It’s hard to believe, but it’s 15 years since electronic tolling was introduced on the M50; up until then, since the motorway was opened in 1990, tolls were collected by cashiers from their toll booths beside the Westlink bridge.
It’s fair to say that the automation was widely welcomed since queueing at the toll booth was becoming the stuff of legend.
Still, it’s an ill wind that doesn’t blow some bad, as it were, and the process of automation has spread beyond collecting tolls, into supermarkets and into paying bills online.
Clearly there are benefits, but we remain firmly in the camp which believes that people and not automation have to remain a choice when any fee or bill is being paid.
Some time ago, electronic signs appeared near the M4 toll booths, not too far from Enfield, advising motorists that “the plaza is in automated mode”, meaning that there were no cashiers.
In another sign of our naivety, we thought this was a temporary measure – but no. The staff operating the booths have themselves become a part of legend. They’re gone, and automated mode is here to stay.
Ditto supermarkets. When self-service/scanning units were introduced into big supermarkets, initially this too was welcomed. It certainly made the process of getting clear of the supermarket a bit faster.
Again, there is a benefit, but the downside is that the self-service units were increased in number and the number of staff offering to check you out fell. Another loss for jobs.
Now these self-service units are appearing with more frequency in even the small convenience shops. We’re encouraged to welcome the move, we’re reminded of the benefits, but nobody mentions that technology is replacing people.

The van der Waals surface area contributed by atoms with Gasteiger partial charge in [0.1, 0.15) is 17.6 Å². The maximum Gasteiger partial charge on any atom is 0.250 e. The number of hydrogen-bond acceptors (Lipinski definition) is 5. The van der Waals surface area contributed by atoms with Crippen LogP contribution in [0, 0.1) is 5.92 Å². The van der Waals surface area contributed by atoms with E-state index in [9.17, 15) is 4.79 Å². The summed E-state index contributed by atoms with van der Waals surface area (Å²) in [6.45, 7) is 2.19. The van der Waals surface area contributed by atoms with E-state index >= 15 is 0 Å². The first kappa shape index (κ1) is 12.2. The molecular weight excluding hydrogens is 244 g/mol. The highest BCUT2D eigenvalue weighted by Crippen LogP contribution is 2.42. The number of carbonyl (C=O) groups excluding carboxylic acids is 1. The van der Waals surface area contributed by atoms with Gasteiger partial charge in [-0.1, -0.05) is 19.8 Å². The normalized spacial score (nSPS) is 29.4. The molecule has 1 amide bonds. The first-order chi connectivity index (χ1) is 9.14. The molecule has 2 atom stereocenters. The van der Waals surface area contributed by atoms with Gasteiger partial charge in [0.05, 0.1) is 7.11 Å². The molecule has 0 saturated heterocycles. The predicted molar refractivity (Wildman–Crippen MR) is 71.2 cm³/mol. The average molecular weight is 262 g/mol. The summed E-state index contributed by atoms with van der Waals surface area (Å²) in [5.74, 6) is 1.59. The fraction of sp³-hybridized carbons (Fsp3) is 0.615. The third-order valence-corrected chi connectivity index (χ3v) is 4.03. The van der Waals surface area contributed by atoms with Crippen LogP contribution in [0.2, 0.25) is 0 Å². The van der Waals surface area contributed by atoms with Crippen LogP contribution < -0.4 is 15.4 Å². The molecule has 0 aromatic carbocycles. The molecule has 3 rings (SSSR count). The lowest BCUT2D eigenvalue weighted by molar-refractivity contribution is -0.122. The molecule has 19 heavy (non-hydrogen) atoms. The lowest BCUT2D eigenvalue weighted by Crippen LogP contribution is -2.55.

The issue of Artificial Intelligence (AI) is very current, but in truth it’s been going on on our motorways and in our shops for a long time, we just didn’t have a fancy name for it.
We should say that we protest with our feet. We can’t avoid the automated tolling on the M50 or the M4 (at least on the M4 we insist on using coins and refuse to wave a bank card at the gate, insisting it does some work) but we earnestly avoid the self-service units in supermarkets. We prefer people.
When using Dublin Bus, we refuse to use the Leap card facility and instead present ourselves with a broad smile to the bus driver and offer our coins. We prefer people.
It would make you wonder what happens to the extra money that the toll companies and supermarkets make by insisting that they’re doing us a favour when really it’s the other way around. Cheaper prices? Well no, tolls only go up and supermarkets continue to make indecent profits.
We’re not saying this is a one-way deal – there are benefits to availing of automated systems and we don’t criticise anyone for using them. But where will it end?
Surely all of this is just a down ramp into AI becoming more prevalent and, as it does, jobs will go. There are fears that AI will be too intelligent, making decisions that outwit its masters and maybe becoming a danger to society itself.
That’s for another day; we’ll let the men in white coats work on that one, hopefully all digital systems are controlled by red-blooded people but time will tell.
In the meantime rest assured that this newspaper uses 100% human effort to come up with the words, and automation isn’t on the agenda…of course, that may or not be good news from your point of view.